A few weeks ago the first training session took place in Leicester for the HMEP Standard Contract for Highway Maintenance Services (HMS).
Recognising the difficulties for some local highways authorities (LHAs) of being able to take up HMEP products without having some form of support package in place, HMEP recently funded a two-day training course.
This follows on the back of the benefits identified by having regional workshops for the HMEP Lifecycle Planning and Deterioration modelling toolkits - with 90% of the attending LHAs indicating they would make use of the product.
The HMEP Standard Contract for HMS will be a key enabler to help facilitate other aspects of good practice promoted by HMEP such as greater client contractor collaboration, supply chain integration, LEAN, innovation and incentivisation.
Even before the ink dried on the release of the final version of the new contract documents early drafts were being made available by requests from those LHAs which could not wait for final release as they had already commenced their procurement process. So LHAs like Gloucestershire CC and Halton and Warrington MBC have already seen some benefit from this.
It is not surprising that with potential procurement cost savings of between £100-200k plus the fact that the contract will facilitate the ability to deliver further efficiencies, LHAs are now queuing up to use the new contract and to take up the opportunity of the HMEP funded two day training course.
The recent event was attended by the following LHAs planning to go to market over the next 12 months – Central Bedfordshire, Bracknell Forrest , East Sussex CC, Wirral MBC, Bristol CC, Leicestershire CC, North Lincolnshire, Gloucestershire CC.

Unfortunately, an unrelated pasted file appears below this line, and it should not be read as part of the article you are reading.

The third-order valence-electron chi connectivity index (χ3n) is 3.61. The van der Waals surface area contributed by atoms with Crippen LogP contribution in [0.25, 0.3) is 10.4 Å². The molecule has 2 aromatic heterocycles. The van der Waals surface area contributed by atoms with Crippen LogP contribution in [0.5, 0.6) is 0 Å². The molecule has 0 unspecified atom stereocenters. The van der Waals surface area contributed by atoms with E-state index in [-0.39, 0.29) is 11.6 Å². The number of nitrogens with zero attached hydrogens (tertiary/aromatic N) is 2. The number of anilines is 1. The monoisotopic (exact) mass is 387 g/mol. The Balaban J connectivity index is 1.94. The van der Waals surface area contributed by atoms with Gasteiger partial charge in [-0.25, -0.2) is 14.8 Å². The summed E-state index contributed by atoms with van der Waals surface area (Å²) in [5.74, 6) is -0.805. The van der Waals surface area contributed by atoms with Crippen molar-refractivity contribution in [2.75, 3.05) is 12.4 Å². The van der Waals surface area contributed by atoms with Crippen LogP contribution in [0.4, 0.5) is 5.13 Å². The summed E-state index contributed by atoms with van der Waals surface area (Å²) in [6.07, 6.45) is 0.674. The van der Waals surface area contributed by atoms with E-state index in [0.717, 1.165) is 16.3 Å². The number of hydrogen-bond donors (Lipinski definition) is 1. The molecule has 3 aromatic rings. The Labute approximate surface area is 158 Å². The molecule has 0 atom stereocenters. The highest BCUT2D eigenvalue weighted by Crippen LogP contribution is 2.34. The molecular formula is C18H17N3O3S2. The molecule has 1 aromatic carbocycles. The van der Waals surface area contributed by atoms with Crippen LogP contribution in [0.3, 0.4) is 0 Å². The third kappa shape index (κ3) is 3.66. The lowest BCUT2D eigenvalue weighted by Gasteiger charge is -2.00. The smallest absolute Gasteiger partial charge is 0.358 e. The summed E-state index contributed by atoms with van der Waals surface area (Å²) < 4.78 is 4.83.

A pre-request of attending the course is a grounding in NEC3 which is the standard form that the HMEP contract is based on and again HMEP is helping facilitate this by purchasing a number of licences to enable LHA’s to access the NEC 3 introductory E learning toolkit.
The event - delivered by URS/CWC - covered the key attributes of the contract including collaboration, risk management, target pricing, open book cost management, supply chain and fair payment, performance, governance and the role of the efficiency advisor.
With an 80% satisfaction rating, it is safe to say the event overall was a success. The feedback however identified scope for improvement with the view that the course would have benefited from more practical case studies, which will be incorporated in the future.
With at least another 10 LHAs expressing an interest in accessing the training this autumn and in responding to the HTMA’s request for their members to participate, additional funding is being sort to repeat the training for at least two more occasions.
As this new contract has been written primarily for the procurement of a standard term maintenance service some LHAs will be seeking to go to market with a more sophisticated integrated contract. However aspects of the HMEP contract can still be applied.
So I would ask why would LHAs choose to ignore this new contract and incur considerable extra costs by writing their own bespoke contracts!
• Matthew Lugg OBE is HMEP Advocate and Director of Public Services at Mouchel Infrastructure Services